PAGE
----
KEALIA — Progress is ongoing for the Kealia Mauka Homesites, as a Final Environmental Impact Statement has been submitted to the state Land Use Commission.
The project set to serve about 200 residents is structured to sell empty lots, and has a real estate agent ready to make the sales — Mark Tanaka with Kauai Realty, according to representatives of the project’s developer Kealia Properties, LLC.
Now that the FEIS has been submitted, Kealia Properties is getting ready for a September Land Use Commission hearing to move through a boundary amendment process and switch 53 acres from agricultural district to the urban district.
Situated on former sugarcane land currently being used for cattle grazing, the project’s intent is to address the housing crisis.
“We understand that there is a very high number of kama‘aina families that will be able to enjoy homeownership in the price points that are being targeted, and that with sales restrictions the project can target that local market nicely,” according to a statement from Kealia Properties.
Kealia Properties is working to assure that first sales go to Kauai residents, with a preference for the workforce in Kapaa.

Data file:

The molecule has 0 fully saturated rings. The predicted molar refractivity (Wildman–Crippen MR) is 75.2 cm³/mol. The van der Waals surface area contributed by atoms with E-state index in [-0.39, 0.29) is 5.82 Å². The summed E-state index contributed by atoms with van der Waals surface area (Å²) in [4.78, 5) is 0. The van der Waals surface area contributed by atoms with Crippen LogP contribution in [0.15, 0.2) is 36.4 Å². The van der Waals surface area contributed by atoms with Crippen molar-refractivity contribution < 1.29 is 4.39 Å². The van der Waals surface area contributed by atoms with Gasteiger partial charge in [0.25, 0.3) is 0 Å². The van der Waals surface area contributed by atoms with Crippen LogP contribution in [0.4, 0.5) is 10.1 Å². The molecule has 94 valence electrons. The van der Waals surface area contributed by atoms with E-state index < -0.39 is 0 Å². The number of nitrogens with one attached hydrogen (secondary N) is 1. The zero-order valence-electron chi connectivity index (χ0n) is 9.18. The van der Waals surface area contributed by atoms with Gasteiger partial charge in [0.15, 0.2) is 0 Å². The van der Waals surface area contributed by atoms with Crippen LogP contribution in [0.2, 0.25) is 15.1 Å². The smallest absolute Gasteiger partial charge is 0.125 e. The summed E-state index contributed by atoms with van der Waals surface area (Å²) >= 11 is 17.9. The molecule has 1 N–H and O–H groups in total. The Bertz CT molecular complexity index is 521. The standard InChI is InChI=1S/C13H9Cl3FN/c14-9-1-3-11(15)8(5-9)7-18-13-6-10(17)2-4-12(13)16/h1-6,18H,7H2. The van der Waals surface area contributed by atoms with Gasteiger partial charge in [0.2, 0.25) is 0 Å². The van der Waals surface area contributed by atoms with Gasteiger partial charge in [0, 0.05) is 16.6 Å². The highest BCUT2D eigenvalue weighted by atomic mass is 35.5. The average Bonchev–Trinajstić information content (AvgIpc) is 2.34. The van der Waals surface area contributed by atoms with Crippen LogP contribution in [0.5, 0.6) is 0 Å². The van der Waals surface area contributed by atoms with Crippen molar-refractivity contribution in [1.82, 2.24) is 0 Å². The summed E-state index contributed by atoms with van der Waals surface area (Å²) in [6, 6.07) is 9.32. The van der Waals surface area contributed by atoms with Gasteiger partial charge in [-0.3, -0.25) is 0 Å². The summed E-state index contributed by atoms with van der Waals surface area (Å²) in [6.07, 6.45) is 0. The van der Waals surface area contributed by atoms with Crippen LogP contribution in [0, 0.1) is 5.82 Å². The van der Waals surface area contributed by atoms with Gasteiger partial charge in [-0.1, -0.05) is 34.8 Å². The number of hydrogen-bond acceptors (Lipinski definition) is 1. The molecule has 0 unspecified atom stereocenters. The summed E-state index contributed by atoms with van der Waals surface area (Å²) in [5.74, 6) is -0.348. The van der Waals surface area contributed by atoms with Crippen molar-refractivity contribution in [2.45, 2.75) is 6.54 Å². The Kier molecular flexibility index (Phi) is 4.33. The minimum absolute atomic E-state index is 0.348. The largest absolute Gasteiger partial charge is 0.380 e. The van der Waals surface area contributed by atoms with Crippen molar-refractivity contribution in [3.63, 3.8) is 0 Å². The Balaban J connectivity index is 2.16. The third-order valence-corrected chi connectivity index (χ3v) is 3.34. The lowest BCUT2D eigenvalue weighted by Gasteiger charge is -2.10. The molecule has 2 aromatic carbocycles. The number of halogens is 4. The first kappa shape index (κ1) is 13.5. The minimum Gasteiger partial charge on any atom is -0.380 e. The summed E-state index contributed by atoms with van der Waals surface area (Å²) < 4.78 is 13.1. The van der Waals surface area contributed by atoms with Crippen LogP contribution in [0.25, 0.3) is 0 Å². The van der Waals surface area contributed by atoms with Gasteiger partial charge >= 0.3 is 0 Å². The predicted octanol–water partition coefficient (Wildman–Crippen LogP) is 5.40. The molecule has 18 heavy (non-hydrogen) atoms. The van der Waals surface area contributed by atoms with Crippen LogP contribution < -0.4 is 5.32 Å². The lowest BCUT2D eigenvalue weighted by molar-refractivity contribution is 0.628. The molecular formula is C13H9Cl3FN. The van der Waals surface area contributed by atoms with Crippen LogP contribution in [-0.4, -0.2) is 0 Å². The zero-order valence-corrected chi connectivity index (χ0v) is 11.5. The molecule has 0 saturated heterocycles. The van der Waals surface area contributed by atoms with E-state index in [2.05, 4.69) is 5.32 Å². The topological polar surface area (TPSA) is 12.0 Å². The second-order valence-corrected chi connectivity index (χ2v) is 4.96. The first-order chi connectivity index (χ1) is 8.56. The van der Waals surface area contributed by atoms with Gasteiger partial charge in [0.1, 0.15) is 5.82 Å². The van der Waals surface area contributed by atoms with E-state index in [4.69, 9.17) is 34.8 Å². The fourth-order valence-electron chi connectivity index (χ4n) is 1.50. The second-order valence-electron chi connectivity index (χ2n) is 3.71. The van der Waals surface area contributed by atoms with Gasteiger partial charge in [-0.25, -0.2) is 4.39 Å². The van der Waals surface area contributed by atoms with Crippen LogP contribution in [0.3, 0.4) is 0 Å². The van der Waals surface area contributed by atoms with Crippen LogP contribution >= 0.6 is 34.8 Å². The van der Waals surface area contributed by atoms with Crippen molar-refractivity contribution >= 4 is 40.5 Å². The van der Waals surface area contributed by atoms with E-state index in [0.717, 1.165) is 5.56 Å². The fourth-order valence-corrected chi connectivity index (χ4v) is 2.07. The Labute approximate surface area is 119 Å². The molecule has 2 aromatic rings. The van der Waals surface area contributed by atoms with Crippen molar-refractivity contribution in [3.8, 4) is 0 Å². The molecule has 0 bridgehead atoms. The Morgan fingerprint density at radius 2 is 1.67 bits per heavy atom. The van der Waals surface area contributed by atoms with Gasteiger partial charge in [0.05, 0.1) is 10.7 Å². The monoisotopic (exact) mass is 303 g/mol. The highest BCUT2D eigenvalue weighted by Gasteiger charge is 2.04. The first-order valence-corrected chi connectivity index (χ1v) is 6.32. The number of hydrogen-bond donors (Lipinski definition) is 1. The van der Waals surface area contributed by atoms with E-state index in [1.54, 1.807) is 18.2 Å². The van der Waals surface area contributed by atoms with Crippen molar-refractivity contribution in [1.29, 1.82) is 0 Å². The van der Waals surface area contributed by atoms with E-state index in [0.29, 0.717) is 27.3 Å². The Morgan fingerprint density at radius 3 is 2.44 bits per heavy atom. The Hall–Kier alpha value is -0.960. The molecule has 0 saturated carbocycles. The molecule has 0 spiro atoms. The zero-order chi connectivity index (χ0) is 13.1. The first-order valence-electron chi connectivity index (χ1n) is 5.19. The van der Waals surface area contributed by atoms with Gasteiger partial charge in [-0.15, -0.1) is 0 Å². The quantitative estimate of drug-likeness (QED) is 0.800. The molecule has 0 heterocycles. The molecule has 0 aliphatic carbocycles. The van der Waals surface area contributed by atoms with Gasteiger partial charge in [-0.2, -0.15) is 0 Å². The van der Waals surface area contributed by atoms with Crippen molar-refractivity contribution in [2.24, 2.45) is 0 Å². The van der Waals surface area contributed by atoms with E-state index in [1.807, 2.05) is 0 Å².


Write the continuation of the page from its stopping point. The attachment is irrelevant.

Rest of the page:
“We hope (that) will alleviate traffic through the Wailua-Kapaa corridor,” the statement said.
A decision has not been made on whether finished plans, permitted plans or completed homes will be offered.
It also includes infrastructure improvements — both on- and off-site, including utility improvements to support the subdivision along Kealia Road and within the Kuhio Highway right of way.
Studies related to the FEIS showed no presence of species listed as endangered or threatened under state or federal law. Predominately, bird species found in the area are red jungle fowl (chickens), cattle egret and the Western meadowlark.
Other animals found in the area include cattle and wild pigs and dogs.
“No endangered Hawaiian hoary bats were observed overflying the site. However, Hawaiian hoary bats are widely distributed in the low- to mid‐elevation areas on the island of Kauai, and have been documented in and around areas that still have dense vegetation,” the FEIS states.
Surveyors also acknowledged the flights of Hawaiian petrels and Newell’s shearwaters over the site annually, and light during construction will be shielded to help protect the birds.
Construction activity could impact water quality for nearby streams, however, and the FEIS states contractors will implement best-management practices to minimize soil erosion and sedimentation.
Community concerns in the draft EIS were that the project hasn’t been included in the Kauai General Plan.
Mike Dahilig, now county managing director and formerly county Planning Department director, addressed those concerns in a letter included in the FEIS explaining the project has been included in the General Plan since the 1980s.
Jessica Else, environment reporter, can be reached at 245-0452 or firstname.lastname@example.org.